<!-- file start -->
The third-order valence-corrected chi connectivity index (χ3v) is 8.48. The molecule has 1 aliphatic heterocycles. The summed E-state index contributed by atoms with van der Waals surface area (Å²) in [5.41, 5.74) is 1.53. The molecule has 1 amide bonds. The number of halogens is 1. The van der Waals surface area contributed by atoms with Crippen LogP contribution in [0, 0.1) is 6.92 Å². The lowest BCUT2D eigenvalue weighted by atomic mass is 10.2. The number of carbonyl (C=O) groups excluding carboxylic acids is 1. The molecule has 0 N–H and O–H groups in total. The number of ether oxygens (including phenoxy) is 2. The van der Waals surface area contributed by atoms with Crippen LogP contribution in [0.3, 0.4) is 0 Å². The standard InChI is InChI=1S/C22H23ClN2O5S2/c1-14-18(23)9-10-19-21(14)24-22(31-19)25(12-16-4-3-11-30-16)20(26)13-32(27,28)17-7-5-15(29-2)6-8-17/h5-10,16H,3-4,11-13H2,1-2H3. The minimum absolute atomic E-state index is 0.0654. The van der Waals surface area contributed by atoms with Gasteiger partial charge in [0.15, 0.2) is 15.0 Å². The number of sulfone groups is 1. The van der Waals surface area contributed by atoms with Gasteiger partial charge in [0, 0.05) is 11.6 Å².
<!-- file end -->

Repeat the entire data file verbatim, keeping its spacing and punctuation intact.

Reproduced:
The third-order valence-corrected chi connectivity index (χ3v) is 8.48. The molecule has 1 aliphatic heterocycles. The summed E-state index contributed by atoms with van der Waals surface area (Å²) in [5.41, 5.74) is 1.53. The molecule has 1 amide bonds. The number of halogens is 1. The van der Waals surface area contributed by atoms with Crippen LogP contribution in [0, 0.1) is 6.92 Å². The lowest BCUT2D eigenvalue weighted by atomic mass is 10.2. The number of carbonyl (C=O) groups excluding carboxylic acids is 1. The molecule has 0 N–H and O–H groups in total. The number of ether oxygens (including phenoxy) is 2. The van der Waals surface area contributed by atoms with Crippen LogP contribution in [0.3, 0.4) is 0 Å². The standard InChI is InChI=1S/C22H23ClN2O5S2/c1-14-18(23)9-10-19-21(14)24-22(31-19)25(12-16-4-3-11-30-16)20(26)13-32(27,28)17-7-5-15(29-2)6-8-17/h5-10,16H,3-4,11-13H2,1-2H3. The minimum absolute atomic E-state index is 0.0654. The van der Waals surface area contributed by atoms with Gasteiger partial charge in [0.15, 0.2) is 15.0 Å². The number of sulfone groups is 1. The van der Waals surface area contributed by atoms with Gasteiger partial charge in [0, 0.05) is 11.6 Å².